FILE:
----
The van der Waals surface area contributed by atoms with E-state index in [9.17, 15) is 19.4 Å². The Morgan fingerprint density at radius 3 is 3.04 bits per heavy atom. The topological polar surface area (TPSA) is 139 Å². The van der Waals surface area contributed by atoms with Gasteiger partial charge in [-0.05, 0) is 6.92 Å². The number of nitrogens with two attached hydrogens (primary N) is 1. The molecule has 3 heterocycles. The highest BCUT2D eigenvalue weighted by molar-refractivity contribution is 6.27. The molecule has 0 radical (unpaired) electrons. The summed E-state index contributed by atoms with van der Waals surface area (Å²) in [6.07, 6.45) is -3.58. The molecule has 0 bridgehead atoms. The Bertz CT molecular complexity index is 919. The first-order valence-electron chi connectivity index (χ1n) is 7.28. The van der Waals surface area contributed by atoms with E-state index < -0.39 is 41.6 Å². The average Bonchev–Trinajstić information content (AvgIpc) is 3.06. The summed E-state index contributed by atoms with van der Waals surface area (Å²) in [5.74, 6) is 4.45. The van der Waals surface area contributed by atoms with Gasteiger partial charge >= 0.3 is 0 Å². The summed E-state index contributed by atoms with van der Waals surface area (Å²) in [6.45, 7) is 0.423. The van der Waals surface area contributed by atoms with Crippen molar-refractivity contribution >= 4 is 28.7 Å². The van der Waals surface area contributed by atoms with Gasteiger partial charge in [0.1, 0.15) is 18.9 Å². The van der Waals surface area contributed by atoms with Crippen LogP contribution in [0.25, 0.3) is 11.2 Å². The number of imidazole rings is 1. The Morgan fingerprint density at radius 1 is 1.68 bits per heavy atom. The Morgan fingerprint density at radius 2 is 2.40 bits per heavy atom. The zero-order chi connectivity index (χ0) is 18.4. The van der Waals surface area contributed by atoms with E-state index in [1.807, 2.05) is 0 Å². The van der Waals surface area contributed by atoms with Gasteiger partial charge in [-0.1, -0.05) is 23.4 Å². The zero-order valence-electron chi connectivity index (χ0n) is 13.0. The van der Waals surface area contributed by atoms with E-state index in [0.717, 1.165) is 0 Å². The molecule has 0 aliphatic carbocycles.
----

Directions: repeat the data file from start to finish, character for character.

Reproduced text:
The van der Waals surface area contributed by atoms with E-state index in [9.17, 15) is 19.4 Å². The Morgan fingerprint density at radius 3 is 3.04 bits per heavy atom. The topological polar surface area (TPSA) is 139 Å². The van der Waals surface area contributed by atoms with Gasteiger partial charge in [-0.05, 0) is 6.92 Å². The number of nitrogens with two attached hydrogens (primary N) is 1. The molecule has 3 heterocycles. The highest BCUT2D eigenvalue weighted by molar-refractivity contribution is 6.27. The molecule has 0 radical (unpaired) electrons. The summed E-state index contributed by atoms with van der Waals surface area (Å²) in [6.07, 6.45) is -3.58. The molecule has 0 bridgehead atoms. The Bertz CT molecular complexity index is 919. The first-order valence-electron chi connectivity index (χ1n) is 7.28. The van der Waals surface area contributed by atoms with E-state index < -0.39 is 41.6 Å². The average Bonchev–Trinajstić information content (AvgIpc) is 3.06. The summed E-state index contributed by atoms with van der Waals surface area (Å²) in [5.74, 6) is 4.45. The van der Waals surface area contributed by atoms with Gasteiger partial charge >= 0.3 is 0 Å². The summed E-state index contributed by atoms with van der Waals surface area (Å²) in [6.45, 7) is 0.423. The van der Waals surface area contributed by atoms with Crippen molar-refractivity contribution >= 4 is 28.7 Å². The van der Waals surface area contributed by atoms with Gasteiger partial charge in [0.1, 0.15) is 18.9 Å². The van der Waals surface area contributed by atoms with Crippen LogP contribution in [0.25, 0.3) is 11.2 Å². The number of imidazole rings is 1. The Morgan fingerprint density at radius 1 is 1.68 bits per heavy atom. The Morgan fingerprint density at radius 2 is 2.40 bits per heavy atom. The zero-order chi connectivity index (χ0) is 18.4. The van der Waals surface area contributed by atoms with E-state index in [1.807, 2.05) is 0 Å². The van der Waals surface area contributed by atoms with Gasteiger partial charge in [-0.1, -0.05) is 23.4 Å². The zero-order valence-electron chi connectivity index (χ0n) is 13.0. The van der Waals surface area contributed by atoms with E-state index in [0.717, 1.165) is 0 Å². The molecule has 0 aliphatic carbocycles.